Original Research ARTICLE
Self-Other Differences in Perceiving Why People Eat What They Eat
- Department of Psychology, University of Konstanz, Konstanz, Germany
People often view themselves more favorably than others, displaying unrealistic optimism. In the present study, we investigated whether people perceive their reasons for eating as better than those of others. Furthermore, we investigated which mechanisms of inaccuracy might underlie a possible bias when perceiving why people eat what they eat. In Study 1, 117 participants rated the social desirability of eating motives. In Study 2, 772 participants provided information on their own and others’ motives for eating behavior. In Study 1, particularly desirable motives were eating because of hunger, health reasons, and liking. Particularly undesirable motives were eating to make a good impression, to comply with social norms, and to regulate negative affect. Study 2 revealed that for socially desirable motives, participants perceived their own motives to be stronger; for undesirable motives, the opposite pattern emerged, with others being attributed stronger motives. Moreover, the perception of others’ emotional and social motives varied with participants’ own healthy eating behavior. Since the perception of eating motives of others should be independent of one’s own behavior, this pattern of results indicates a relative inaccuracy in the perception of others’ eating motives. In conclusion, there is evidence for unrealistic optimism in eating motives. For social and emotional motives, this self-favoring view seems to be driven by a relatively inaccurate perception of others.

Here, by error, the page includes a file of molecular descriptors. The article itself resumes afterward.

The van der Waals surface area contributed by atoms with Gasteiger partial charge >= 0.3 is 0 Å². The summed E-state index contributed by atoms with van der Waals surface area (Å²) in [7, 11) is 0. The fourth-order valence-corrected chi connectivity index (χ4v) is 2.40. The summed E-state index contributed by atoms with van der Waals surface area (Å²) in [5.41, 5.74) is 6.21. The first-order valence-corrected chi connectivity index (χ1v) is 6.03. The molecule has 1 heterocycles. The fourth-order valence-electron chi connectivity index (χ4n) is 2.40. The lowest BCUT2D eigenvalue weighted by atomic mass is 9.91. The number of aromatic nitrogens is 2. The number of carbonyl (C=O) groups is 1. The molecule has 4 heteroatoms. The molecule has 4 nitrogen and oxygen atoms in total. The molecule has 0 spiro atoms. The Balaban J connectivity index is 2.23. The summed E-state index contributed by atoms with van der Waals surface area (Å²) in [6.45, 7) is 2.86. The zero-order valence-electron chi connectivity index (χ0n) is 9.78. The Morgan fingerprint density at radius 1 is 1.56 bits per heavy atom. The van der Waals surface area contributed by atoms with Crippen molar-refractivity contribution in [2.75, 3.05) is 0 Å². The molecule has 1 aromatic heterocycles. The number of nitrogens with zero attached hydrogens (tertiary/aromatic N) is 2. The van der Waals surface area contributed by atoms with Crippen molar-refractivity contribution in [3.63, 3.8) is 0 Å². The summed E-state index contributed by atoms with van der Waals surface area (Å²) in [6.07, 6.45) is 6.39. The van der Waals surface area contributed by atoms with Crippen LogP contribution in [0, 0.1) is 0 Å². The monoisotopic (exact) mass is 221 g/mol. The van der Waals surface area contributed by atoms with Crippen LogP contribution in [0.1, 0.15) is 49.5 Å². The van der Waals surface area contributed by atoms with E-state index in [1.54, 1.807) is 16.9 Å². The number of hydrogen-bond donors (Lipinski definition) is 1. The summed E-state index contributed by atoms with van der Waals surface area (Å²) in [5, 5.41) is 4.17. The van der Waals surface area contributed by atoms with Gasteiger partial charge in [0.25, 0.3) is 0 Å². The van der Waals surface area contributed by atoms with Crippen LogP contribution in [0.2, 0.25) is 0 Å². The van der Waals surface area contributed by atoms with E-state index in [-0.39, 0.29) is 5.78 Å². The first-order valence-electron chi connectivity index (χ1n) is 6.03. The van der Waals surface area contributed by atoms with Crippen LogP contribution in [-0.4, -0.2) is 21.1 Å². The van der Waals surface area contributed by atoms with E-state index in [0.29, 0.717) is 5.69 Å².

Recently, The Telegraph published an article titled “Britain’s poor diet more deadly than its smoking habit …" (Donelly, 2015). Such statements are often based on research findings on unhealthy eating habits (e.g., Krebs-Smith et al., 2010). However, most people report their eating as being healthier than average (Sparks et al., 1995; Paisley and Sparks, 1998; Sproesser et al., 2015a). On the individual level, such a favorable view might be accurate. On the group level, however, it represents an unrealistic bias: If all people claim their eating is healthier than average, “they are clearly making a systematic error" (Weinstein, 1980, p. 806). This better-than-average-phenomenon has been demonstrated for perceptions of behaviors and behavioral consequences, such as health risks, and has been named ‘optimistic bias’ or ‘unrealistic optimism’ (for overviews see Miles and Scaife, 2003; Renner and Schupp, 2011; Shepperd et al., 2013). However, little is known on whether people are also ‘optimistic’ when perceiving behavioral precursors. For instance, do people also perceive the reasons why they eat what they eat more favorably than those of others? Specifically, people might believe that their own motives are better than those of others by perceiving that their food selection is, for example, more often based on health reasons than that of others.